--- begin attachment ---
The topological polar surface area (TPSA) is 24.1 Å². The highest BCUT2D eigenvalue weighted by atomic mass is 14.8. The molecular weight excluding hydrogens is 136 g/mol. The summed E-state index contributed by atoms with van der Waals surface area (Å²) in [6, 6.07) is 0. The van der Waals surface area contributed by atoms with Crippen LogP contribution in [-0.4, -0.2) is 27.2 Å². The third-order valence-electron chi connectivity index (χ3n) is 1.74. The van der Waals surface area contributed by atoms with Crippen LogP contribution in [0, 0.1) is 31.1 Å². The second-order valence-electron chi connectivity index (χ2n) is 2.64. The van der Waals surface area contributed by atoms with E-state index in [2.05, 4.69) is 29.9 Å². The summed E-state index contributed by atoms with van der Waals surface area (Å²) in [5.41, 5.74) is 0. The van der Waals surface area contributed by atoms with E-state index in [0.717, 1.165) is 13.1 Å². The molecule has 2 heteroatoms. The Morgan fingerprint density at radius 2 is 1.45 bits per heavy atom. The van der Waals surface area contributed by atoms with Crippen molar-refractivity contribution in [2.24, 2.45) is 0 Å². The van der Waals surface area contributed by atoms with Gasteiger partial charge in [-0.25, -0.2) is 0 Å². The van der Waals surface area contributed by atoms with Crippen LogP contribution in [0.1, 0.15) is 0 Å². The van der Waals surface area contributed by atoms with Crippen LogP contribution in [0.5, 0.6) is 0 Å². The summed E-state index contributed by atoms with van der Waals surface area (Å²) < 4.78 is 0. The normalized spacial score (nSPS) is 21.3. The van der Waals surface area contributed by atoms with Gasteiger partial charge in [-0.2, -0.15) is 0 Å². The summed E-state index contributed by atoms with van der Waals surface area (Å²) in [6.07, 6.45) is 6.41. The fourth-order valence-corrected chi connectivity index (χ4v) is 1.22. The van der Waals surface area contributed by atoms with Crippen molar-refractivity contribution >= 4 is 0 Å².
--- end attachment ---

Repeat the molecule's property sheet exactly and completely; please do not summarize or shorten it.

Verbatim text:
The topological polar surface area (TPSA) is 24.1 Å². The highest BCUT2D eigenvalue weighted by atomic mass is 14.8. The molecular weight excluding hydrogens is 136 g/mol. The summed E-state index contributed by atoms with van der Waals surface area (Å²) in [6, 6.07) is 0. The van der Waals surface area contributed by atoms with Crippen LogP contribution in [-0.4, -0.2) is 27.2 Å². The third-order valence-electron chi connectivity index (χ3n) is 1.74. The van der Waals surface area contributed by atoms with Crippen LogP contribution in [0, 0.1) is 31.1 Å². The second-order valence-electron chi connectivity index (χ2n) is 2.64. The van der Waals surface area contributed by atoms with E-state index in [2.05, 4.69) is 29.9 Å². The summed E-state index contributed by atoms with van der Waals surface area (Å²) in [5.41, 5.74) is 0. The van der Waals surface area contributed by atoms with E-state index in [0.717, 1.165) is 13.1 Å². The molecule has 2 heteroatoms. The Morgan fingerprint density at radius 2 is 1.45 bits per heavy atom. The van der Waals surface area contributed by atoms with Crippen molar-refractivity contribution in [2.24, 2.45) is 0 Å². The van der Waals surface area contributed by atoms with Gasteiger partial charge in [-0.25, -0.2) is 0 Å². The van der Waals surface area contributed by atoms with Crippen LogP contribution in [0.1, 0.15) is 0 Å². The van der Waals surface area contributed by atoms with Crippen LogP contribution in [0.5, 0.6) is 0 Å². The summed E-state index contributed by atoms with van der Waals surface area (Å²) < 4.78 is 0. The normalized spacial score (nSPS) is 21.3. The van der Waals surface area contributed by atoms with Gasteiger partial charge in [-0.2, -0.15) is 0 Å². The summed E-state index contributed by atoms with van der Waals surface area (Å²) in [6.07, 6.45) is 6.41. The fourth-order valence-corrected chi connectivity index (χ4v) is 1.22. The van der Waals surface area contributed by atoms with Crippen molar-refractivity contribution >= 4 is 0 Å².